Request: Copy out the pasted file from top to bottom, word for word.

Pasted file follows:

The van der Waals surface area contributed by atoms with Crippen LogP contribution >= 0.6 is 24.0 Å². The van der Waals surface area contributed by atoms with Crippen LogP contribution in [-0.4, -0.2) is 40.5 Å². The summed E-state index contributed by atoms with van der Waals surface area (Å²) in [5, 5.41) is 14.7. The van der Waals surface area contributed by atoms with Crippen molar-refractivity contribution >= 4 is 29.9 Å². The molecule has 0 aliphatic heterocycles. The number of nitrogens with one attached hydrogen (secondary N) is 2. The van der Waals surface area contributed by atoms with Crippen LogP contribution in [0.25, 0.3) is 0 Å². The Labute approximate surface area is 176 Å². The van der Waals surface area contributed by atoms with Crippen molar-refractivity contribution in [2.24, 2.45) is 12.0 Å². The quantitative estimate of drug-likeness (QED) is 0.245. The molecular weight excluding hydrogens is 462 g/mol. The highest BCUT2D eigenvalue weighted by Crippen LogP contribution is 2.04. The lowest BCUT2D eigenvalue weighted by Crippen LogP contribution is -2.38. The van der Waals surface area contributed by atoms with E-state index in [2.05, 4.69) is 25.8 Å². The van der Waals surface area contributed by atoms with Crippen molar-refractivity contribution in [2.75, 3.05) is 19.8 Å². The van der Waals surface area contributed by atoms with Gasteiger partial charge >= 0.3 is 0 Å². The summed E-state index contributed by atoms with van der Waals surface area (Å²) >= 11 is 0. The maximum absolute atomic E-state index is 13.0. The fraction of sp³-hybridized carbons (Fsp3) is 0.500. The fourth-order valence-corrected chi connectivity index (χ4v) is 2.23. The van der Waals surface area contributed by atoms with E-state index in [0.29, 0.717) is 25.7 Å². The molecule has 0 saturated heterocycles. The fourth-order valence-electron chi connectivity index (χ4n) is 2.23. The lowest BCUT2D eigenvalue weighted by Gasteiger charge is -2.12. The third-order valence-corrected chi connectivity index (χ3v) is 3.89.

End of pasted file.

The van der Waals surface area contributed by atoms with Crippen LogP contribution >= 0.6 is 24.0 Å². The van der Waals surface area contributed by atoms with Crippen LogP contribution in [-0.4, -0.2) is 40.5 Å². The summed E-state index contributed by atoms with van der Waals surface area (Å²) in [5, 5.41) is 14.7. The van der Waals surface area contributed by atoms with Crippen molar-refractivity contribution >= 4 is 29.9 Å². The molecule has 0 aliphatic heterocycles. The number of nitrogens with one attached hydrogen (secondary N) is 2. The van der Waals surface area contributed by atoms with Crippen LogP contribution in [0.25, 0.3) is 0 Å². The Labute approximate surface area is 176 Å². The van der Waals surface area contributed by atoms with Crippen molar-refractivity contribution in [2.24, 2.45) is 12.0 Å². The quantitative estimate of drug-likeness (QED) is 0.245. The molecular weight excluding hydrogens is 462 g/mol. The highest BCUT2D eigenvalue weighted by Crippen LogP contribution is 2.04. The lowest BCUT2D eigenvalue weighted by Crippen LogP contribution is -2.38. The van der Waals surface area contributed by atoms with E-state index in [2.05, 4.69) is 25.8 Å². The van der Waals surface area contributed by atoms with Crippen molar-refractivity contribution in [2.75, 3.05) is 19.8 Å². The van der Waals surface area contributed by atoms with Gasteiger partial charge >= 0.3 is 0 Å². The summed E-state index contributed by atoms with van der Waals surface area (Å²) >= 11 is 0. The maximum absolute atomic E-state index is 13.0. The fraction of sp³-hybridized carbons (Fsp3) is 0.500. The fourth-order valence-corrected chi connectivity index (χ4v) is 2.23. The van der Waals surface area contributed by atoms with E-state index in [0.29, 0.717) is 25.7 Å². The molecule has 0 saturated heterocycles. The fourth-order valence-electron chi connectivity index (χ4n) is 2.23. The lowest BCUT2D eigenvalue weighted by Gasteiger charge is -2.12. The third-order valence-corrected chi connectivity index (χ3v) is 3.89.